Thoughts From The Divide – Checking on the Frogs

Newsletter  •  Fed  •  January 12, 2023

“The more stubborn costs”

In November of last year, we wrote about how Small Businesses are an indicator species that help us “diagnose the health” of our economic ecosystem. Though we discussed the latest ISM surveys last week to see what they could tell us about the labor market, this week adds another voice to the frog chorus in the form of the NFIB’s Small Business Optimism Index.

While the SBOI provides good insight into the potential path for various labor metrics (discussed below), it also gives a read on inflation. The latter is perhaps at the top of mind given today’s CPI release (which came in line with expectations across Headline and Core, both on the MoM and the YoY basis), and on that subject, the latest readings could give the Fed some hope. While the NFIB’s commentary noted that “Owners continue to call inflation their top business problem, lamenting the cost increases for their inputs”, a quick and dirty model using the SBOI Planned Prices metric, adjusted for gas price changes, shows that headline prices could cool dramatically in coming months even if it is just the trend and not the level that holds true.

After today’s CPI numbers, markets appear to share a similar outlook, with expectations for the Fed’s next meeting continuing to shift towards a 25-bps hike, as shown in the latest from the CME’s FedWatch Tool.

Such a cooling off in prices may, however, be stymied if labor costs remain elevated (which is at the heart of why Powell et al seem fixated on Core Services ex Housing). The NFIB’s report commentary noted, “When the cost of inputs like fuel or inventory fall, cutting selling prices is easy as owners try to attract more customers. But wages are very sticky, it’s hard to ask workers to take a cut so that selling prices can be reduced”. While this may be true, the NFIB’s data bodes well for at least a cooling of the labor market, if not an outright slowing. This could come as a surprise given that “Labor quality remains second place behind inflation… as the top business problem” and that 93% of owners hiring or trying to hire “reported few or no qualified applicants for the positions they were trying to fill”. Yet using the SBOI’s numbers to roughly gauge the wind reveals there may be shifts on the horizon. The Compensation reading is commensurate with the Atlanta Wage Growth tracker slowing down toward 5%, while Hiring Plans imply that JOLTS hiring has the potential for a 10% decline.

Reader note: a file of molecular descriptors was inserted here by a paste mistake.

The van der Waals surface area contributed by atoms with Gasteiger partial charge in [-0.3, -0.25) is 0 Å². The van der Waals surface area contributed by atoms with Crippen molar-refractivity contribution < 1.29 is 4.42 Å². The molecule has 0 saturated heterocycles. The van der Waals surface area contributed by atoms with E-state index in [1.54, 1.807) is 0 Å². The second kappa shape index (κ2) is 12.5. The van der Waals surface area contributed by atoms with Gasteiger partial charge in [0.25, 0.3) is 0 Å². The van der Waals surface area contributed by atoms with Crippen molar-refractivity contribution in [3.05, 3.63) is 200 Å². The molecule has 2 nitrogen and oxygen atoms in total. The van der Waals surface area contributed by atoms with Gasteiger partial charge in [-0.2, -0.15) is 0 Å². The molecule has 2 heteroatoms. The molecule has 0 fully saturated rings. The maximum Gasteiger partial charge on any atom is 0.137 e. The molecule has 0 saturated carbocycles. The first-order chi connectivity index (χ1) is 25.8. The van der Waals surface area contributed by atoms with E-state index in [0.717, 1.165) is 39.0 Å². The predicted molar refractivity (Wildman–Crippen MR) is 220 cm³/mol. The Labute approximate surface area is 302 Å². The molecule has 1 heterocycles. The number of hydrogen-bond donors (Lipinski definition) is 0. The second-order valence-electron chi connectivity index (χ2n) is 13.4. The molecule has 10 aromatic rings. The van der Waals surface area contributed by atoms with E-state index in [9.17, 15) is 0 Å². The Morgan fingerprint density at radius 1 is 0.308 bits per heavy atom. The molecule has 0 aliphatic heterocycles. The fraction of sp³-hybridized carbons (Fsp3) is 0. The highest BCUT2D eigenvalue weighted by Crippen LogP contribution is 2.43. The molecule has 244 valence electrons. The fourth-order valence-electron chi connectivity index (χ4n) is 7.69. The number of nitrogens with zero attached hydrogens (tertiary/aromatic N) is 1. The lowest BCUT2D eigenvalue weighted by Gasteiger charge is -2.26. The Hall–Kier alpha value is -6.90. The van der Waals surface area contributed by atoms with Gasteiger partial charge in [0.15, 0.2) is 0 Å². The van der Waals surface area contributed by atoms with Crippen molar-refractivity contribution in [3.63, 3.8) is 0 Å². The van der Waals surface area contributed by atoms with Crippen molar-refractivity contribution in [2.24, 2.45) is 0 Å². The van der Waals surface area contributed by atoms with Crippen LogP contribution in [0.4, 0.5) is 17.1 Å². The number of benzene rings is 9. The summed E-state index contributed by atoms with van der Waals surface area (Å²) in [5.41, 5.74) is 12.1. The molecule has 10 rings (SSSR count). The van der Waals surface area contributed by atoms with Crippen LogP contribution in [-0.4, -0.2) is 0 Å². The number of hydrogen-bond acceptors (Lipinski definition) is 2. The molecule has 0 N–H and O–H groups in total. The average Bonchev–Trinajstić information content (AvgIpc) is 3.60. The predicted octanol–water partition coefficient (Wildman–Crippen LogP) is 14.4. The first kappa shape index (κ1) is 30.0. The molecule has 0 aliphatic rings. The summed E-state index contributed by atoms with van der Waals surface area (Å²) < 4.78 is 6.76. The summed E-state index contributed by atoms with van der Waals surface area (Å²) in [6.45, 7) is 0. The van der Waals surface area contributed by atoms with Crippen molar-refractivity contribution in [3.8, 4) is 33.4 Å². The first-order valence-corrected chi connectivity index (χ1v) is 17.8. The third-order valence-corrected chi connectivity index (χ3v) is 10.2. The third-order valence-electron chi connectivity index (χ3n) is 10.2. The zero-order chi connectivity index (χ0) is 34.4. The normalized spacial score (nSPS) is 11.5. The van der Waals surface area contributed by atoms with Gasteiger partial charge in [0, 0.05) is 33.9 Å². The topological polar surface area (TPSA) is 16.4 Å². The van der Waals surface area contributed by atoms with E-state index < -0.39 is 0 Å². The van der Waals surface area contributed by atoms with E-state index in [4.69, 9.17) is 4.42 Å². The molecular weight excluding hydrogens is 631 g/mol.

And while Yogi Berra’s words about predicting the future come to mind (as opposed to his thoughts on theory), the SBOI’s Earnings Changes reading indicates a bracing increase in the unemployment rate.

While this last outlook might be a bit rough around the edges, the Fed itself, as shown in the December SEP, expects (if we may use the median) Unemployment to reach 4.6% in 2023. However, while some slowing in the labor market may be its goal, as its own research warns, the Fed should be mindful of the saying, “Be careful what you wish for, lest you get it”.

P.S. While the quick and dirty models we’ve shared above may give a taste of what is possible, they certainly aren’t infallible. Take, for example, the model below, which we discussed in November 2019. While some of the NFIB’s commentary that we shared in that newsletter was eerily and unexpectedly accurate (“Only a major unexpected disruptive event can dent the economy in the near term.”) the model hasn’t quite captured the moves of the last year and a half or so!

P.P.S. In the PPS last week, we noted that Fed officials had contacts in construction who had concerns “about contract cancellations by purchasers”. These concerns appear to be well founded: KB Homes reported this week that its cancellation rate had jumped above 65%, well above even “the darkest days of the 2008-era crash, [when] the average builder cancellation rate only reached 47%”.

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